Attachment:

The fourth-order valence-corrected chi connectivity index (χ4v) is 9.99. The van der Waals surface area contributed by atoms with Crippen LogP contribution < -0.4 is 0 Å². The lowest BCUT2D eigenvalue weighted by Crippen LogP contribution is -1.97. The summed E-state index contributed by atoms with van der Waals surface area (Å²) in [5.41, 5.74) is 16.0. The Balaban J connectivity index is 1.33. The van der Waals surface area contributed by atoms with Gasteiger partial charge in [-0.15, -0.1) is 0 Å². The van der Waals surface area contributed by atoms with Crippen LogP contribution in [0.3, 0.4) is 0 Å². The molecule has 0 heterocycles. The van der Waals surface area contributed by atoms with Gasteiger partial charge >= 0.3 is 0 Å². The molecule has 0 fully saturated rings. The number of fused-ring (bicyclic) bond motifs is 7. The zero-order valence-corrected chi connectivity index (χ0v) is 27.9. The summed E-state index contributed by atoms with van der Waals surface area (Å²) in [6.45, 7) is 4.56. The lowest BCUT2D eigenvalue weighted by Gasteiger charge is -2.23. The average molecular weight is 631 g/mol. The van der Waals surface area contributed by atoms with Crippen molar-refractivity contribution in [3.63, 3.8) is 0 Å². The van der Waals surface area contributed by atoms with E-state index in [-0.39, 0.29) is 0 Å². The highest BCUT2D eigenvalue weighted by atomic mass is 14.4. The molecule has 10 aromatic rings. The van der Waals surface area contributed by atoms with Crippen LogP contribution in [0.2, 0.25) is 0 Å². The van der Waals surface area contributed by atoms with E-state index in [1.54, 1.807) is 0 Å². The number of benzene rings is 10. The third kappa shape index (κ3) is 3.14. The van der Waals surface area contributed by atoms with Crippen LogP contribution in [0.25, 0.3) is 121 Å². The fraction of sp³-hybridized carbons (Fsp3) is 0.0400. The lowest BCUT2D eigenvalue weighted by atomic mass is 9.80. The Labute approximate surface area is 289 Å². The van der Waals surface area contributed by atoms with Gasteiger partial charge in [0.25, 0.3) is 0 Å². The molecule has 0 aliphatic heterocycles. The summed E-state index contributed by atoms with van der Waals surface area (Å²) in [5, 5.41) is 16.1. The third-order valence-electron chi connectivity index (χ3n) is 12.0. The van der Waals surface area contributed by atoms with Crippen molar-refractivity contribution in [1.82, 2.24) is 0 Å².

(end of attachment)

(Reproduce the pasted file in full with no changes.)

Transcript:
The fourth-order valence-corrected chi connectivity index (χ4v) is 9.99. The van der Waals surface area contributed by atoms with Crippen LogP contribution < -0.4 is 0 Å². The lowest BCUT2D eigenvalue weighted by Crippen LogP contribution is -1.97. The summed E-state index contributed by atoms with van der Waals surface area (Å²) in [5.41, 5.74) is 16.0. The Balaban J connectivity index is 1.33. The van der Waals surface area contributed by atoms with Gasteiger partial charge in [-0.15, -0.1) is 0 Å². The van der Waals surface area contributed by atoms with Crippen LogP contribution in [0.3, 0.4) is 0 Å². The molecule has 0 heterocycles. The van der Waals surface area contributed by atoms with Gasteiger partial charge >= 0.3 is 0 Å². The molecule has 0 fully saturated rings. The number of fused-ring (bicyclic) bond motifs is 7. The zero-order valence-corrected chi connectivity index (χ0v) is 27.9. The summed E-state index contributed by atoms with van der Waals surface area (Å²) in [6.45, 7) is 4.56. The lowest BCUT2D eigenvalue weighted by Gasteiger charge is -2.23. The average molecular weight is 631 g/mol. The van der Waals surface area contributed by atoms with Crippen molar-refractivity contribution in [3.63, 3.8) is 0 Å². The van der Waals surface area contributed by atoms with E-state index in [-0.39, 0.29) is 0 Å². The highest BCUT2D eigenvalue weighted by atomic mass is 14.4. The molecule has 10 aromatic rings. The van der Waals surface area contributed by atoms with Crippen LogP contribution in [0.2, 0.25) is 0 Å². The van der Waals surface area contributed by atoms with E-state index in [1.54, 1.807) is 0 Å². The number of benzene rings is 10. The third kappa shape index (κ3) is 3.14. The van der Waals surface area contributed by atoms with Crippen LogP contribution in [0.25, 0.3) is 121 Å². The fraction of sp³-hybridized carbons (Fsp3) is 0.0400. The lowest BCUT2D eigenvalue weighted by atomic mass is 9.80. The Labute approximate surface area is 289 Å². The van der Waals surface area contributed by atoms with Gasteiger partial charge in [0.25, 0.3) is 0 Å². The molecule has 0 aliphatic heterocycles. The summed E-state index contributed by atoms with van der Waals surface area (Å²) in [5, 5.41) is 16.1. The third-order valence-electron chi connectivity index (χ3n) is 12.0. The van der Waals surface area contributed by atoms with Crippen molar-refractivity contribution in [1.82, 2.24) is 0 Å².